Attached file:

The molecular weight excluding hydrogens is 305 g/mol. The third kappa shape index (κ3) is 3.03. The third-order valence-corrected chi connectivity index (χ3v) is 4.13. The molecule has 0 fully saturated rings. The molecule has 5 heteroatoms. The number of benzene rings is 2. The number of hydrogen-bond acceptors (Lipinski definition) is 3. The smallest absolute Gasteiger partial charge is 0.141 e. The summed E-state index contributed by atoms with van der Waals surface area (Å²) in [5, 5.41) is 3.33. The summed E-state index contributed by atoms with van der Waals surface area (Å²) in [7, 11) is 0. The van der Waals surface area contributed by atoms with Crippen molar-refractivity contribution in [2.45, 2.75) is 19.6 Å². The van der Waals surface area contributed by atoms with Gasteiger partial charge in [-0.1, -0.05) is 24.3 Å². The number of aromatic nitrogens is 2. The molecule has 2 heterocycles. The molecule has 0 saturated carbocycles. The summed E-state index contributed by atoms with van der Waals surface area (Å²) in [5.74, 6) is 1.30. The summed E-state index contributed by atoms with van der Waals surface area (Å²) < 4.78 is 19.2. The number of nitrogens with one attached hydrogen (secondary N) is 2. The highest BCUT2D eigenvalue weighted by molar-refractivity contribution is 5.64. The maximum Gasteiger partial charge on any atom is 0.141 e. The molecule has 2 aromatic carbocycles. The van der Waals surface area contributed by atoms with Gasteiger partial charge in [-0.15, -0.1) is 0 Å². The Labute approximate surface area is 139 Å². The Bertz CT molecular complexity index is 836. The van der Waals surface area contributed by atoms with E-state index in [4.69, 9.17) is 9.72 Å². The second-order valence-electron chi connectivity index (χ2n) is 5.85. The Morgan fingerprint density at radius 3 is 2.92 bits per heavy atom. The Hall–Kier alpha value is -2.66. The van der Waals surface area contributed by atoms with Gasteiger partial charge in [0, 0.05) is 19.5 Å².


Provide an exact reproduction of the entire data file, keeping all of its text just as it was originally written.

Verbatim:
The molecular weight excluding hydrogens is 305 g/mol. The third kappa shape index (κ3) is 3.03. The third-order valence-corrected chi connectivity index (χ3v) is 4.13. The molecule has 0 fully saturated rings. The molecule has 5 heteroatoms. The number of benzene rings is 2. The number of hydrogen-bond acceptors (Lipinski definition) is 3. The smallest absolute Gasteiger partial charge is 0.141 e. The summed E-state index contributed by atoms with van der Waals surface area (Å²) in [5, 5.41) is 3.33. The summed E-state index contributed by atoms with van der Waals surface area (Å²) in [7, 11) is 0. The van der Waals surface area contributed by atoms with Crippen molar-refractivity contribution in [2.45, 2.75) is 19.6 Å². The van der Waals surface area contributed by atoms with Gasteiger partial charge in [-0.1, -0.05) is 24.3 Å². The number of aromatic nitrogens is 2. The molecule has 2 heterocycles. The molecule has 0 saturated carbocycles. The summed E-state index contributed by atoms with van der Waals surface area (Å²) in [5.74, 6) is 1.30. The summed E-state index contributed by atoms with van der Waals surface area (Å²) < 4.78 is 19.2. The number of nitrogens with one attached hydrogen (secondary N) is 2. The highest BCUT2D eigenvalue weighted by molar-refractivity contribution is 5.64. The maximum Gasteiger partial charge on any atom is 0.141 e. The molecule has 2 aromatic carbocycles. The van der Waals surface area contributed by atoms with Gasteiger partial charge in [-0.15, -0.1) is 0 Å². The Labute approximate surface area is 139 Å². The Bertz CT molecular complexity index is 836. The van der Waals surface area contributed by atoms with E-state index in [4.69, 9.17) is 9.72 Å². The second-order valence-electron chi connectivity index (χ2n) is 5.85. The Morgan fingerprint density at radius 3 is 2.92 bits per heavy atom. The Hall–Kier alpha value is -2.66. The van der Waals surface area contributed by atoms with Gasteiger partial charge in [0, 0.05) is 19.5 Å².